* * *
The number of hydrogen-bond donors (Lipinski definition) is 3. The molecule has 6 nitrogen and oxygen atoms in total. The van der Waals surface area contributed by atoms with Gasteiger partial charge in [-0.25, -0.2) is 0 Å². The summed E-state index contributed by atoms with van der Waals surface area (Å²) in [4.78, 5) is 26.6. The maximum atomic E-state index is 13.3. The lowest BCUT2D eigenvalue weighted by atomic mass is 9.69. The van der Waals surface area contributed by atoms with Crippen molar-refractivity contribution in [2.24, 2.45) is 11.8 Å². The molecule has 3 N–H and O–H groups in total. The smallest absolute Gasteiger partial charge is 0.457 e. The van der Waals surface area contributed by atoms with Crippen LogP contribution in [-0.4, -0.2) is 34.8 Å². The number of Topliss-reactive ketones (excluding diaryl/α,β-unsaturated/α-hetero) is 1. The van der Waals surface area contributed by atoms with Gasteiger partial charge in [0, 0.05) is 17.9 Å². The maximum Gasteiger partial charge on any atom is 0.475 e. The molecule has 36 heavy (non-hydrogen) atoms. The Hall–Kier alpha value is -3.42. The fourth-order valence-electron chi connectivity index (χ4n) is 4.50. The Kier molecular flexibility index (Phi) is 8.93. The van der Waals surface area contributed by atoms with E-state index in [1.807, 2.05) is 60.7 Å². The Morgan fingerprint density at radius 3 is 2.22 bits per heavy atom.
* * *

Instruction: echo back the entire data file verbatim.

The number of hydrogen-bond donors (Lipinski definition) is 3. The molecule has 6 nitrogen and oxygen atoms in total. The van der Waals surface area contributed by atoms with Gasteiger partial charge in [-0.25, -0.2) is 0 Å². The summed E-state index contributed by atoms with van der Waals surface area (Å²) in [4.78, 5) is 26.6. The maximum atomic E-state index is 13.3. The lowest BCUT2D eigenvalue weighted by atomic mass is 9.69. The van der Waals surface area contributed by atoms with Crippen molar-refractivity contribution in [2.24, 2.45) is 11.8 Å². The molecule has 3 N–H and O–H groups in total. The smallest absolute Gasteiger partial charge is 0.457 e. The van der Waals surface area contributed by atoms with Crippen LogP contribution in [-0.4, -0.2) is 34.8 Å². The number of Topliss-reactive ketones (excluding diaryl/α,β-unsaturated/α-hetero) is 1. The van der Waals surface area contributed by atoms with Gasteiger partial charge in [0, 0.05) is 17.9 Å². The maximum Gasteiger partial charge on any atom is 0.475 e. The molecule has 36 heavy (non-hydrogen) atoms. The Hall–Kier alpha value is -3.42. The fourth-order valence-electron chi connectivity index (χ4n) is 4.50. The Kier molecular flexibility index (Phi) is 8.93. The van der Waals surface area contributed by atoms with E-state index in [1.807, 2.05) is 60.7 Å². The Morgan fingerprint density at radius 3 is 2.22 bits per heavy atom.